Type of entity
Authorized form of name
Marine Workers Federation.
Parallel form(s) of name
Standardized form(s) of name according to other rules
Other form(s) of name
Identifiers for corporate bodies
Dates of existence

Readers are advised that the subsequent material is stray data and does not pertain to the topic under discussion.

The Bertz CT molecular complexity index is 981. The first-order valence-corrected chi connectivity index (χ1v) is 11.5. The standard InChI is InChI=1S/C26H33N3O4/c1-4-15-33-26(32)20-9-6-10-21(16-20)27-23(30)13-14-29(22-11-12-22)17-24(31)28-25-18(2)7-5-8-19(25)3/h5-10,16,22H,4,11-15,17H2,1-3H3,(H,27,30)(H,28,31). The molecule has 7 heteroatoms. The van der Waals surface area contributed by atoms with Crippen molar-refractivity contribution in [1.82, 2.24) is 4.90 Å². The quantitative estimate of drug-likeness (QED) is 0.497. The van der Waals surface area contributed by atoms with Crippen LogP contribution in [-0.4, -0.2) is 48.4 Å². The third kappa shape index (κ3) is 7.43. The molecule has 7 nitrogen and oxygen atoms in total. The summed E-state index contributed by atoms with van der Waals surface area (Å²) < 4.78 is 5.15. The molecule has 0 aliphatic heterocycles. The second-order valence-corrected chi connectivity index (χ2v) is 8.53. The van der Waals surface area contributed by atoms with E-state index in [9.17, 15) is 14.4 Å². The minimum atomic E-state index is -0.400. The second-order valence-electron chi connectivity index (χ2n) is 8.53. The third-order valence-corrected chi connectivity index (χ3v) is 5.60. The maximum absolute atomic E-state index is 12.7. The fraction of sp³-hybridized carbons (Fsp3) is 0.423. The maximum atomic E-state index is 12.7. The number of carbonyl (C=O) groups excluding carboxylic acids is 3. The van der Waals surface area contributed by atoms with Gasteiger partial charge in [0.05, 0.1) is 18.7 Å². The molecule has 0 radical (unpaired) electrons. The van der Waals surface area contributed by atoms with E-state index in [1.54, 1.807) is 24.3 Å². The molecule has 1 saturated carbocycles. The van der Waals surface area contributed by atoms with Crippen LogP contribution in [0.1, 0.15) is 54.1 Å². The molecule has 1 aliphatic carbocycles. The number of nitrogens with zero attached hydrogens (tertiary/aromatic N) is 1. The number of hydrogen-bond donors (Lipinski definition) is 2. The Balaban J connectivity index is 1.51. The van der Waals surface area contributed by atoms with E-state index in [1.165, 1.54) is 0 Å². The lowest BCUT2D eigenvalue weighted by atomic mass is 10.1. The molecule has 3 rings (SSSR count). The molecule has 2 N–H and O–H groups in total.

Marine Workers Federation Local 1 is located in Halifax, Nova Scotia and their office is in Bayers Lake. The local represents approximately 1,000 workers in the Halifax shipyards, plus they also represent the following units: office staff unit in the Halifax shipyards, the offshore services unit in Woodside, Dartmouth with approximately 250 of their members. Local 1 also represents 35 workers at Abco Industries in Lunenburg, Nova Scotia as well as approximately 80 workers at Maritime Steel in Dartmouth. Halifax Graving Dock Company was formed in England and capitalized with $1 million constructed Halifax Graving Dock, which officially opened on September 21, 1889. August 22, 1890 Halifax Graving Dock Company purchased the Chebucto Marine Railway Company Limited located in Dartmouth Cove. The Halifax Shipyards Limited was established in 1918, when a Montreal group purchased the Halifax Graving Dock Company facility, which had been destroyed in the 1917 Explosion. In 1920 the British Empire Steel Corporation acquired control of the shipyard's stock; it was subsequently purchased in 1930 by Dominion Coal and Steel Corporation (DOSCO). During the Second World War the shipyard built the first all Canadian destroyers and repaired more than 7,200 ships damaged in the battle of the Atlantic. Besides ship construction and repair, the shipyard also manufactured various wood and metal products for industry. In 1937 Local 1 had taken charter with the Committee for Industrial Organization (CIO) under Industrial Union of Marine and Shipbuilding Workers of America in Camden, New Jersey. In 1941 Local 1 changed over to Canadian Congress of Labour (CCL). In 1941 Local 1 signed first contract with DOSCO. In 1944 Local 1 went on strike and won dues check-off. In 1945 Local 1 became a part of the Maritime Marine Workers Federation. In 1958 A.V. Roe Canada (later Hawker Siddeley Canada) acquired a controlling interest in the shipyard. In 1961 Local 1 went on strike which lasted 9(11) weeks. Main reason was lack of willingness on the company’s side to negotiate. There was one offer “Take it or leave it”. Strike was resolved through the conciliator. From 1964-1968 the shipyard built numerous small ships. In 1968 the offshore oil construction business began, resulting in the shipyard's production of several SEDCO oil drilling rigs and a self-dynamically positioning SEDCO drill ship. In 1976 Local 1 went on strike for a wage increase to be parallel with Trenton Works also owned by Hawker Siddeley. Strike was resolved after 4(?) weeks trough the negotiations. In 1978 Hawker Siddeley was placed in receivership and a consortium, Halifax Industries Limited reached agreement with the Province of Nova Scotia to operate the shipyard. Modernization began in 1979, involving a $7.5 million mill upgrading and replacement program of yard infrastructure, and purchase of a floating dock to complement the existing graving dock. In 1983 a new Panamax floating dock was installed, capable of repairing the largest-sized ships on the eastern seaboard. By 1985 the shipyard had become bankrupt and was purchased by a group of Nova Scotians who renamed the company Halifax-Dartmouth Industries Limited. In 1994 the company was purchased by the Irving-owned Saint John Shipbuilding Limited and renamed Halifax Shipyard Limited. In 1996 at the special convention of MWF resolution is past for whole Federation to join Canadian Auto-Workers union. In 2004 Marine Workers Federation disbanded and Local 1 becomes chartered directly through CAW.